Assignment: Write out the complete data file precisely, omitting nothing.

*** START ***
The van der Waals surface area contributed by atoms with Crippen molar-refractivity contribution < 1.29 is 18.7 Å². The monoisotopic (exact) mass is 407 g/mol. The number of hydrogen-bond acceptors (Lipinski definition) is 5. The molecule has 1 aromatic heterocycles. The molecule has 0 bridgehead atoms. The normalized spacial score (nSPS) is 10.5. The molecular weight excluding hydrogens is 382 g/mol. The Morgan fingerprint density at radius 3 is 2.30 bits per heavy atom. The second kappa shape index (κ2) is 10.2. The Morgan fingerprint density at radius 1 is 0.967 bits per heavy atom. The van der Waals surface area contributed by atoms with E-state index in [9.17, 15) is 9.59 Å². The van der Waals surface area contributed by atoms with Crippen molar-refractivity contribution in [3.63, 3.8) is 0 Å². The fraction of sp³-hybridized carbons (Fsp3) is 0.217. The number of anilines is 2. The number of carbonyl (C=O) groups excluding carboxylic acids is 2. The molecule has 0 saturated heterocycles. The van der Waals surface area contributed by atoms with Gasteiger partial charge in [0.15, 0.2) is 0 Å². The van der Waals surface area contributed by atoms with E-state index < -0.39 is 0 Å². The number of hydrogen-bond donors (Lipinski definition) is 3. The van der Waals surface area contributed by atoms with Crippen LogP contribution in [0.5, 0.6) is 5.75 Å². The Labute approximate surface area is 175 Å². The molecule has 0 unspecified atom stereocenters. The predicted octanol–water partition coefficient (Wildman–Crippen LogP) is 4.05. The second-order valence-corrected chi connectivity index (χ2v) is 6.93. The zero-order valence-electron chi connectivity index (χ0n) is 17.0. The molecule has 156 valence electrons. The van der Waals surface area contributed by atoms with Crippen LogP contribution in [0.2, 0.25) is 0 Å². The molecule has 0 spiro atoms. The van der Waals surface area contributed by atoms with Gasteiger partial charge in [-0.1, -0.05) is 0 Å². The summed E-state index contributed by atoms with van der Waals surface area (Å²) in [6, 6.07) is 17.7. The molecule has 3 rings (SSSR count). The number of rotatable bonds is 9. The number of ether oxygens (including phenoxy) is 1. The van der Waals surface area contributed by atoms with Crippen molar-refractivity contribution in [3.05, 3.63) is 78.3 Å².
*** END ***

The van der Waals surface area contributed by atoms with Crippen molar-refractivity contribution < 1.29 is 18.7 Å². The monoisotopic (exact) mass is 407 g/mol. The number of hydrogen-bond acceptors (Lipinski definition) is 5. The molecule has 1 aromatic heterocycles. The molecule has 0 bridgehead atoms. The normalized spacial score (nSPS) is 10.5. The molecular weight excluding hydrogens is 382 g/mol. The Morgan fingerprint density at radius 3 is 2.30 bits per heavy atom. The second kappa shape index (κ2) is 10.2. The Morgan fingerprint density at radius 1 is 0.967 bits per heavy atom. The van der Waals surface area contributed by atoms with E-state index in [9.17, 15) is 9.59 Å². The van der Waals surface area contributed by atoms with Crippen molar-refractivity contribution in [3.63, 3.8) is 0 Å². The fraction of sp³-hybridized carbons (Fsp3) is 0.217. The number of anilines is 2. The number of carbonyl (C=O) groups excluding carboxylic acids is 2. The molecule has 0 saturated heterocycles. The van der Waals surface area contributed by atoms with Gasteiger partial charge in [0.15, 0.2) is 0 Å². The van der Waals surface area contributed by atoms with E-state index < -0.39 is 0 Å². The number of hydrogen-bond donors (Lipinski definition) is 3. The van der Waals surface area contributed by atoms with Crippen LogP contribution in [0.5, 0.6) is 5.75 Å². The Labute approximate surface area is 175 Å². The molecule has 0 unspecified atom stereocenters. The predicted octanol–water partition coefficient (Wildman–Crippen LogP) is 4.05. The second-order valence-corrected chi connectivity index (χ2v) is 6.93. The zero-order valence-electron chi connectivity index (χ0n) is 17.0. The molecule has 156 valence electrons. The van der Waals surface area contributed by atoms with Crippen LogP contribution in [0.2, 0.25) is 0 Å². The molecule has 0 spiro atoms. The van der Waals surface area contributed by atoms with Gasteiger partial charge in [-0.1, -0.05) is 0 Å². The summed E-state index contributed by atoms with van der Waals surface area (Å²) in [6, 6.07) is 17.7. The molecule has 3 rings (SSSR count). The number of rotatable bonds is 9. The number of ether oxygens (including phenoxy) is 1. The van der Waals surface area contributed by atoms with Crippen molar-refractivity contribution in [3.05, 3.63) is 78.3 Å².